States are largely responsible for funding their own public schools, which includes being responsible for ensuring that funds are distributed in an even-handed fashion. Title 1 and other legislative acts state that per-pupil spending must be similar regardless of a school district's wealth. Equalization aid helps to ensure that low-income students in impoverished communities receive comparable funding so that they may receive a quality education.
State of California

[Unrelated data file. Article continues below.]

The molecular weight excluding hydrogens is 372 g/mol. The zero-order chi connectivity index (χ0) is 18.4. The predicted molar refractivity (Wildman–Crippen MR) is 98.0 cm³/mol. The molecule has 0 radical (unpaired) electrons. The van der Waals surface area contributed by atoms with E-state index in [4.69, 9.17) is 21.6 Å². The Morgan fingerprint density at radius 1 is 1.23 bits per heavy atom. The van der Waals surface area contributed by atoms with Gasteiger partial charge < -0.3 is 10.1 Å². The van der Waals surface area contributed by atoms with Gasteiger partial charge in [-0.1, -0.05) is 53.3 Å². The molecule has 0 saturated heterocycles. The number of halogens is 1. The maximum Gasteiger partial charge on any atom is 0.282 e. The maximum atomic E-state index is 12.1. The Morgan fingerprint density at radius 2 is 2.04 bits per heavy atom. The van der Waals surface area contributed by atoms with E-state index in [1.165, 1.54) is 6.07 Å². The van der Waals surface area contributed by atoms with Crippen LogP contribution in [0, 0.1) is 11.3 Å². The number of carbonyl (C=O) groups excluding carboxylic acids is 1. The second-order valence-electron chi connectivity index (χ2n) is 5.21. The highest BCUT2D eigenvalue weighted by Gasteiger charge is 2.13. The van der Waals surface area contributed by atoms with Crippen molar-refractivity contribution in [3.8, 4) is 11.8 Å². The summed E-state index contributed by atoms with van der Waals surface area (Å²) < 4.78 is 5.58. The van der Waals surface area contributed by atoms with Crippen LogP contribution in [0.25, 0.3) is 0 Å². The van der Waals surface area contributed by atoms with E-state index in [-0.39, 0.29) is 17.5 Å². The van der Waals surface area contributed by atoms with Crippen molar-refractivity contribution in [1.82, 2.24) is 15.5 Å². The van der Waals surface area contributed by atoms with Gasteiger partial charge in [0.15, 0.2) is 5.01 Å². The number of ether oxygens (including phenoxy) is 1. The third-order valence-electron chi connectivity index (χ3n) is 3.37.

In the state of California, the 1971 Serrano v. Priest state court case ruled that school district funding could not be solely based on income from property taxes as this was inherently unequal and unconstitutional. In other words, all students, regardless of their family income, had the right to receive quality education provided by the state. In order to determine equal distribution of funds, Lee (1998) states that "wealth-related differences in school funding must be reduced within a 'band' of equality extending $100 per pupil above and below the state average in per pupil spending" (p. 3). In other words, no more than a plus or minus $100 disparity when compared to the standard should exist between per pupil expenditure regardless of familial income.